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Cuckoo Alex Tub Tunes Symphony Bath Toy Set
This rather expensive set was an Easter present for my ( step) granddaughter from her other grandmother who is also a teacher. Poor child is surrounded by teachers on all sides of her family so she gets a lot of educational presents to play with.
You can buy many of the instruments in this set separately, I have certainly seen the flutes and the xylophone sold separately. The idea of the set is that it is a bath or water toy that is also a set of musical instruments.
The drum is about six inches across and pretty solid plastic but hollow underneath. The skin is see through and you get at least one stick. I have to admit that I was there at the opening and have played with it when g'daughter is in the bath or paddling pool but all the bits are not always around. The drum is stable and doesn't tip while it floats in the water, when it is hit. It does of course tip when pushed under or tipped deliberately. The tone of the note varies and changes and is dependent on the level it is floating at one the water. In other words the tone varies depending on how much water is trapped underneath it and inside.
The drum is sturdy and pretty solid and can cope with being thrown out of the paddling pool. It is also a cup shape so can be used as a pouring toy too and there is nothing young children enjoy more than filling and pouring things in the bath or in any water of course. I have also seen my step daughter grab it and use it as a utensil to rinse out my granddaughter's hair when washing it!
The xylophone is more complicated in that it is spongy on the top and the whole thing will float and can be played as any xylophone with the two hitters supplied. These hitters are a different shape to the drum stick which does look like a drum stick where these are typical xylophone sticks with a sort of ball shape at the hitting end. They are all yellow so, in theory not so easy to lose.
Not only will the entire xylophone float but the individual notes also each float. The top spongy part also comes off which in my view isn't so great as you end up with lots of bits which are rather to easy to mislay. I seem to spend my time putting this back together while g'daughter takes it apart with great glee.
If she was a little older I think she would get more from the fact that you can actually play a tune using the coloured note guide that comes with the kit. The taking it apart is even more exciting that watching me trying to play a tune as she is taking it apart.
The bits of the xylophone do stick by suction to the side of the bath so they can be played on the bath side if they stay there long enough.
Finally we have the flutes and in my humble opinion these are the best part of the set. If I was going to but something for an older child I would just get the flutes. These work by filling them with water to a marked level and each level shows what note will be played should you fill the flute to that level. It works using the same scientific principle as when you fill a row of milk bottles and get a different note from each one that has a different level of water in it. The higher or more water you have in the flute the higher the note. These would be great in a Primary school to teach this aspect of sound.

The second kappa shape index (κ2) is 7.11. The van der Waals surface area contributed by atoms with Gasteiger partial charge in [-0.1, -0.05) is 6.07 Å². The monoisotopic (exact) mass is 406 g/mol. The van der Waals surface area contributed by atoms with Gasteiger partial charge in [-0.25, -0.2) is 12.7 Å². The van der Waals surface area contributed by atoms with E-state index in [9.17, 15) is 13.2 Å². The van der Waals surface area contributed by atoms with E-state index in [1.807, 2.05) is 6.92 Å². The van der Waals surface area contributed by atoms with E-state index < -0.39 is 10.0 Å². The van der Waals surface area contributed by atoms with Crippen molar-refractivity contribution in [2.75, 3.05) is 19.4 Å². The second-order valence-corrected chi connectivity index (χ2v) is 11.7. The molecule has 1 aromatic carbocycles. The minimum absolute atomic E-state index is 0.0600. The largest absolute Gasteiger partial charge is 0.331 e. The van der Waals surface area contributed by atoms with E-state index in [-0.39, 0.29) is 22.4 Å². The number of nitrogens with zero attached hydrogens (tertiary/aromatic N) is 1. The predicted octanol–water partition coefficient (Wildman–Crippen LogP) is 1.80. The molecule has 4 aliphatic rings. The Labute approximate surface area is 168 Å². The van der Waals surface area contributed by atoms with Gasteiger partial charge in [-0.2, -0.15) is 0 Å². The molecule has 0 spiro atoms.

These are really fun and even our two and a half year old granddaughter enjoys filling them very carefully up to the line and then making the different sounds. The science behind it is of course lost on her but it is all a learning experience.
You get six different coloured flutes and a spongy thing to hold them together although ours has never managed to be held together for longer than a couple of minutes. The idea is you could line them up and then play them a bit like a mouth organ when they are in a row.
The set costs a whopping £35 but on Amazon it is reduced to £29.99 at the present time. Personally my advice is forget this set, nice though it is I feel it is very expensive for what you get. I would buy the flutes alone at the far more reasonable price of £6.99. The flutes are great and well worth that money. They are not only fun to play with but are educational as well.
They can teach about music and sound and also help to create an interest in science and discovery. I think the whole set is nice but far too expensive for what you get in my view. The best part of the set are the flutes and these are only worth £7 separately so £23 for a xylophone that spends most of its time in bits and a drum that really could be supplemented with a margarine tub in my view.
As with all water toys children should never be left unattended.
This set is NOT suitable for children under 36 months. Well that is covering themselves as my granddaughter had this from aged two. Admittedly she probably didn't get the full learning experience from this but there really isn't anything breakable nor are there any very small parts so not sure what that is all about.
There are lots of bits with this set and like a lot of water toys you really could do with a mesh bag to store the bits in. For the price they charge for the set it would have been nice to have some kind of bag to store it all in.
It came in a huge box with plastic top and held on with plastic ties. It took three of us with granddaughter's help to get it all out of its packaging which was far more that the set actually required I think.
WOULD I RECCOMMEND?
This is a nice set but grossly overpriced and I would suggest that you forget the set and just buy the flutes as they are really goo and a decent price.
Struggling between three and four stars - the flutes are worth four or even five stars where as the rest combined with the price are worth about two and a half so i will go for three stars.
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